Pittsburgh is a city known for its industrial roots. Unfortunately, that work in steel mills and mines has taken a toll on the dedicated workers of the city. Claims that were settled years ago are now allowed to be reopened, as many old claims are suspected of being mishandled. Now they are seeking $2.7 million for the Office of Administrative Law Judges to take on these extra cases. The money would mostly be used for extra judges who would oversee these old/new black lung claims from miners.
Pennsylvania Senator Bob Casey estimates that the agency will need an additional $10 million to settle the claims for miners or their surviving family members. He pointed out that miners often wait years for their case to be closed and he had a hearing before the Employment and Workplace Safety Subcommittee of the Senate Health Committee to vouch for these workers. He held this hearing on the heels of a report from ABC News and the Center for Public Integrity that investigated doctors and lawyers who either withheld evidence or misdiagnosed X-rays to try and beat black lung claims in court. These individuals were suspected to have worked for the coal industry.
The Deputy Labor Secretary, Chris Lu, thinks they will have just under 7,500 claims filed this year, and a state official said they already had a backlog of 2,856 cases as of September of last year.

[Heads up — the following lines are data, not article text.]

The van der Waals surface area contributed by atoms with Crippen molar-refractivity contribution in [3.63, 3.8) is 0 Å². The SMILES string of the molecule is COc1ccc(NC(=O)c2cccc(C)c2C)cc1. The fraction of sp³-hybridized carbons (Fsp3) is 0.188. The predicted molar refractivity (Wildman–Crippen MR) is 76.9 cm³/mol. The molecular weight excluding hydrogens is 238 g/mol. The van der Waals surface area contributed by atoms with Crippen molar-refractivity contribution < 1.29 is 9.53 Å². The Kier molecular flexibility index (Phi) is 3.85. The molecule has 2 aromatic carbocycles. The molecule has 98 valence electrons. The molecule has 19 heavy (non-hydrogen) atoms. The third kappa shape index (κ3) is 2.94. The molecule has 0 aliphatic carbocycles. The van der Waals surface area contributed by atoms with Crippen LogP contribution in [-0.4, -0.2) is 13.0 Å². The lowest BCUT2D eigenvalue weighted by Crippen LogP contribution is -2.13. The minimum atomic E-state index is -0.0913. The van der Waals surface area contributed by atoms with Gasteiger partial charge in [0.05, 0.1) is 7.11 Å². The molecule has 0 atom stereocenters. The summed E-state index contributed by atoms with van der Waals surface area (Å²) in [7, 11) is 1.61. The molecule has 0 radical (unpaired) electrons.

Over 76,000 miners have died from black lung since 1968 and many more suffer. Though black lung reached a high point in the early 70’s when almost one third of miners being monitored had the disease, and then dipped to about 3.2 percent in the 90’s, cases are on the increase and were measured at 6.4 percent between 2005 and 2009. Some of those diagnosed have to use oxygen all the time, unable to perform even the simplest of household activities.
Miners who take their claims to court have trouble finding lawyers to represent them, as lawyer fees are not as lucrative for them as other types of cases and to even collect their fees the judge has to approve the claim which doesn’t happen easy or quickly in most cases. There are programs like Lungs at Work who will help claimants find lawyers and provide treatment at clinics.
Mine safety has come a long way, and the monitoring of workers and healthcare options available to those affected has also improved. That does not mean the disease has been completely eradicated and workers should not have to wait years for their benefits or for their claims to be settled.